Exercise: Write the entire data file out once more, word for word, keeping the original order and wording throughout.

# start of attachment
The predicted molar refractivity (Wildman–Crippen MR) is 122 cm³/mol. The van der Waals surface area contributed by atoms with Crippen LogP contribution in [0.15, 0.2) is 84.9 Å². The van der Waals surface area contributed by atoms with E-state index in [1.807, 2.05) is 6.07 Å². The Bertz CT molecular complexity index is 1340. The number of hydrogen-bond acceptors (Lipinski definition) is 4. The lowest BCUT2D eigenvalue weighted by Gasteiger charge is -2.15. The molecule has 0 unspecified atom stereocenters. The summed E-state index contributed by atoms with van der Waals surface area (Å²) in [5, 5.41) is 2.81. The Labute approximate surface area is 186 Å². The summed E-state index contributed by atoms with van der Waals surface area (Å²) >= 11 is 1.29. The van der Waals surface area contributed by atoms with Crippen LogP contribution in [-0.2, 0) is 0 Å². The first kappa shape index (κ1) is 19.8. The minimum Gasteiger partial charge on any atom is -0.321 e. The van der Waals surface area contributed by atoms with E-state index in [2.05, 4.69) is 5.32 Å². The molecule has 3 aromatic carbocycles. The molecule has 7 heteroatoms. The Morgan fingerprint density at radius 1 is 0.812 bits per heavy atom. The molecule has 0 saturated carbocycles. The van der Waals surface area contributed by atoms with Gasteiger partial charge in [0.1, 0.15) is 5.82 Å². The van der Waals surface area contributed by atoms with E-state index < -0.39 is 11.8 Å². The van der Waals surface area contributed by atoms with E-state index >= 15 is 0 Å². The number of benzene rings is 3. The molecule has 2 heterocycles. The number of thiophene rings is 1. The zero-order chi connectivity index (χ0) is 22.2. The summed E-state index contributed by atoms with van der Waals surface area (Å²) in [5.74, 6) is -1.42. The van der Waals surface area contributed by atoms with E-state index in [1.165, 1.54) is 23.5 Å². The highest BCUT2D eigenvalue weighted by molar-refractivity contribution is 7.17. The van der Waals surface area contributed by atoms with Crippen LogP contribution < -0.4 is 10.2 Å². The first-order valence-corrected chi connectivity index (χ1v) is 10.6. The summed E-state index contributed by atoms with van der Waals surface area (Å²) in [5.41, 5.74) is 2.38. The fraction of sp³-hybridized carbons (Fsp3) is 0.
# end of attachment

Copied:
The predicted molar refractivity (Wildman–Crippen MR) is 122 cm³/mol. The van der Waals surface area contributed by atoms with Crippen LogP contribution in [0.15, 0.2) is 84.9 Å². The van der Waals surface area contributed by atoms with E-state index in [1.807, 2.05) is 6.07 Å². The Bertz CT molecular complexity index is 1340. The number of hydrogen-bond acceptors (Lipinski definition) is 4. The lowest BCUT2D eigenvalue weighted by Gasteiger charge is -2.15. The molecule has 0 unspecified atom stereocenters. The summed E-state index contributed by atoms with van der Waals surface area (Å²) in [5, 5.41) is 2.81. The Labute approximate surface area is 186 Å². The summed E-state index contributed by atoms with van der Waals surface area (Å²) >= 11 is 1.29. The van der Waals surface area contributed by atoms with Crippen LogP contribution in [-0.2, 0) is 0 Å². The first kappa shape index (κ1) is 19.8. The minimum Gasteiger partial charge on any atom is -0.321 e. The van der Waals surface area contributed by atoms with E-state index in [2.05, 4.69) is 5.32 Å². The molecule has 3 aromatic carbocycles. The molecule has 7 heteroatoms. The Morgan fingerprint density at radius 1 is 0.812 bits per heavy atom. The molecule has 0 saturated carbocycles. The van der Waals surface area contributed by atoms with Gasteiger partial charge in [0.1, 0.15) is 5.82 Å². The van der Waals surface area contributed by atoms with E-state index < -0.39 is 11.8 Å². The van der Waals surface area contributed by atoms with E-state index >= 15 is 0 Å². The number of benzene rings is 3. The molecule has 2 heterocycles. The number of thiophene rings is 1. The zero-order chi connectivity index (χ0) is 22.2. The summed E-state index contributed by atoms with van der Waals surface area (Å²) in [5.74, 6) is -1.42. The van der Waals surface area contributed by atoms with E-state index in [1.165, 1.54) is 23.5 Å². The highest BCUT2D eigenvalue weighted by molar-refractivity contribution is 7.17. The van der Waals surface area contributed by atoms with Crippen LogP contribution < -0.4 is 10.2 Å². The first-order valence-corrected chi connectivity index (χ1v) is 10.6. The summed E-state index contributed by atoms with van der Waals surface area (Å²) in [5.41, 5.74) is 2.38. The fraction of sp³-hybridized carbons (Fsp3) is 0.